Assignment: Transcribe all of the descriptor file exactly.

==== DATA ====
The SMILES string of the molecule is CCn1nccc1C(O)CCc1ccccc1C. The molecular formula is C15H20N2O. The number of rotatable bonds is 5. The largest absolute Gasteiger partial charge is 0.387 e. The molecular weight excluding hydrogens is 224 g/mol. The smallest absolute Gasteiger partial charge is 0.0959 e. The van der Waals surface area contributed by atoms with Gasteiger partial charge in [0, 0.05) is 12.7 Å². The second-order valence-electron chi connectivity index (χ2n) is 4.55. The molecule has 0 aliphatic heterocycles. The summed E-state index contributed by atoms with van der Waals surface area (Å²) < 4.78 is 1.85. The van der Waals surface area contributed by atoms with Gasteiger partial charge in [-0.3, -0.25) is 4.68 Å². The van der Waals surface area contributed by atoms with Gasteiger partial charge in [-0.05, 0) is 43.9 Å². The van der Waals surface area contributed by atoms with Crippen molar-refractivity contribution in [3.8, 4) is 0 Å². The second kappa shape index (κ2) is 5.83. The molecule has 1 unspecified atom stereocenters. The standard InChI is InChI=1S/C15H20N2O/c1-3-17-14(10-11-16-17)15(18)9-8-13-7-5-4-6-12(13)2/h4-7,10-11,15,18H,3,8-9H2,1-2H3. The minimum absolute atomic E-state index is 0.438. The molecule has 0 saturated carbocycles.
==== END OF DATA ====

The SMILES string of the molecule is CCn1nccc1C(O)CCc1ccccc1C. The molecular formula is C15H20N2O. The number of rotatable bonds is 5. The largest absolute Gasteiger partial charge is 0.387 e. The molecular weight excluding hydrogens is 224 g/mol. The smallest absolute Gasteiger partial charge is 0.0959 e. The van der Waals surface area contributed by atoms with Gasteiger partial charge in [0, 0.05) is 12.7 Å². The second-order valence-electron chi connectivity index (χ2n) is 4.55. The molecule has 0 aliphatic heterocycles. The summed E-state index contributed by atoms with van der Waals surface area (Å²) < 4.78 is 1.85. The van der Waals surface area contributed by atoms with Gasteiger partial charge in [-0.3, -0.25) is 4.68 Å². The van der Waals surface area contributed by atoms with Gasteiger partial charge in [-0.05, 0) is 43.9 Å². The van der Waals surface area contributed by atoms with Crippen molar-refractivity contribution in [3.8, 4) is 0 Å². The second kappa shape index (κ2) is 5.83. The molecule has 1 unspecified atom stereocenters. The standard InChI is InChI=1S/C15H20N2O/c1-3-17-14(10-11-16-17)15(18)9-8-13-7-5-4-6-12(13)2/h4-7,10-11,15,18H,3,8-9H2,1-2H3. The minimum absolute atomic E-state index is 0.438. The molecule has 0 saturated carbocycles.